Peacemaker Profile: Laurie Gaum of South Africa

Laurie Gaum

Our 2017-18 class of International Peacemaking Program fellows includes nine students from the U.S. and five other countries. We asked each one of them the same set of questions.

Q. Briefly tell us about your educational background

A. I studied for ministry in the Dutch Reformed Church in South Africa and later did a masters in religious studies at the University of Cape Town.

Q. How did you learn about Hartford Seminary’s International Peacemaking Program?

A. Through someone who was a commissioner in South Africa’s Truth & Reconciliation Commission after apartheid and who once presented at Hartford and was assisting to recruit South Africans.

Q. Why are you interested in learning about peacemaking?

A. Peace can be applied to so many contexts and is not only the absence of violence. I’ve worked with its application to gender wounding and injustice and our South African context is tormented by racism, homophobia and gender-based violence, violent crime and inequality which cry out for healing.

Q. How do you hope to use your skills after a year of training as a peacemaker?

A. I hope I would have gained the perspective to return with greater clarity and focus of how and where to make the most impactful interventions building sustainable peace.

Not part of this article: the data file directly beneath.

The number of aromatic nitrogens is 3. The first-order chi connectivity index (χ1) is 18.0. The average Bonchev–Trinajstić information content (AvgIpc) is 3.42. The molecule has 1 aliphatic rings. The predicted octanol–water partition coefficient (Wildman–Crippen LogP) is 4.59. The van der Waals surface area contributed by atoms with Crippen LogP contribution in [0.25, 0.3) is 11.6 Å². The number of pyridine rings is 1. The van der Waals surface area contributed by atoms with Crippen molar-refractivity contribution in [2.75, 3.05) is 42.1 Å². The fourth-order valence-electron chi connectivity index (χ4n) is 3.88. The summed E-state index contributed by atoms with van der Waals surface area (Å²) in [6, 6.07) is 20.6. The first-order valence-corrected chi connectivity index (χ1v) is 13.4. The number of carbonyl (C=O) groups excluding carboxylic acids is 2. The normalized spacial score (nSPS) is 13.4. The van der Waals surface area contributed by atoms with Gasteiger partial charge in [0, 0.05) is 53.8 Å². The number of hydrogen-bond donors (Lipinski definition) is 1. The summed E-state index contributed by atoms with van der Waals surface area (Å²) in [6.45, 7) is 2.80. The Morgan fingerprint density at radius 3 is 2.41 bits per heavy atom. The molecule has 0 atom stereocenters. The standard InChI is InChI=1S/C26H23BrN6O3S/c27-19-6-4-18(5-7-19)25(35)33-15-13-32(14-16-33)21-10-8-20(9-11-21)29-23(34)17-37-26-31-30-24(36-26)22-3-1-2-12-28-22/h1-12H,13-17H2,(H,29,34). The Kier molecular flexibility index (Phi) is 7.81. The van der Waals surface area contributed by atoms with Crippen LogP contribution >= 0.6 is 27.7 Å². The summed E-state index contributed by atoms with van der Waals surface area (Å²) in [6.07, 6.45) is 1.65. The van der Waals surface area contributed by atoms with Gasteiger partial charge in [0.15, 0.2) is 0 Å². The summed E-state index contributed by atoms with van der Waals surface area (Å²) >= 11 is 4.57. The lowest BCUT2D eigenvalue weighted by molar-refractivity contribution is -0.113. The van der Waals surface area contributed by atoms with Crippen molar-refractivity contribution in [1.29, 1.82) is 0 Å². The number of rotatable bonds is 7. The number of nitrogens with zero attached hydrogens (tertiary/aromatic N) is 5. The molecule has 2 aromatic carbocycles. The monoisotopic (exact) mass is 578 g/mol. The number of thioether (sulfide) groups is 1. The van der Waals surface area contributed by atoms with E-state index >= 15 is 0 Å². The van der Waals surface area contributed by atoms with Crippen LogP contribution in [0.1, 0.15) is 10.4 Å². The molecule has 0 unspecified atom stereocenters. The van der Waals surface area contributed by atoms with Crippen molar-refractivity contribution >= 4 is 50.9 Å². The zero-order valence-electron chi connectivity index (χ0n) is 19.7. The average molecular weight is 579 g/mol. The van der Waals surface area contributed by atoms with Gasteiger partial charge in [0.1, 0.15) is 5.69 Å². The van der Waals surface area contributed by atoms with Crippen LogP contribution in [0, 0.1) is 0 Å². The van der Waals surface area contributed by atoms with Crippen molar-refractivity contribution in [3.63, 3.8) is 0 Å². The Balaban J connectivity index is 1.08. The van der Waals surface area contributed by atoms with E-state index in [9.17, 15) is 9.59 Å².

Q. Tell us a little about your home country and the interreligious conflict it faces.

A. Regarding interfaith relations it is remarkably tolerant and has a long history of amicable relations within families comprised of people from more than one faith. On other levels its peaceful transition to democracy is, however, unraveling and needs urgent intervention to address the above mentioned ills in society.

Q. Give us a quick description of your home life (family, where you live, etc.)

A. I stay in an apartment in a seaside village which is part of Cape Town, on the Atlantic coast. My parents stay about four hours’ drive from me and my brother and sister and their families also stay in Cape Town.

Q. Hartford Seminary is using the phrase “We Were Built for This Time” to address the deep divisions in our country and across the world. What does that mean to you?

A. This is significant and it really seems as if Hartford’s time has come; it is now… While in your country, in mine and worldwide the world is torn up by divisions of all kinds, it’s a wonderful reminder that there’s strength in diversity which serves the greater whole and is there to be celebrated.


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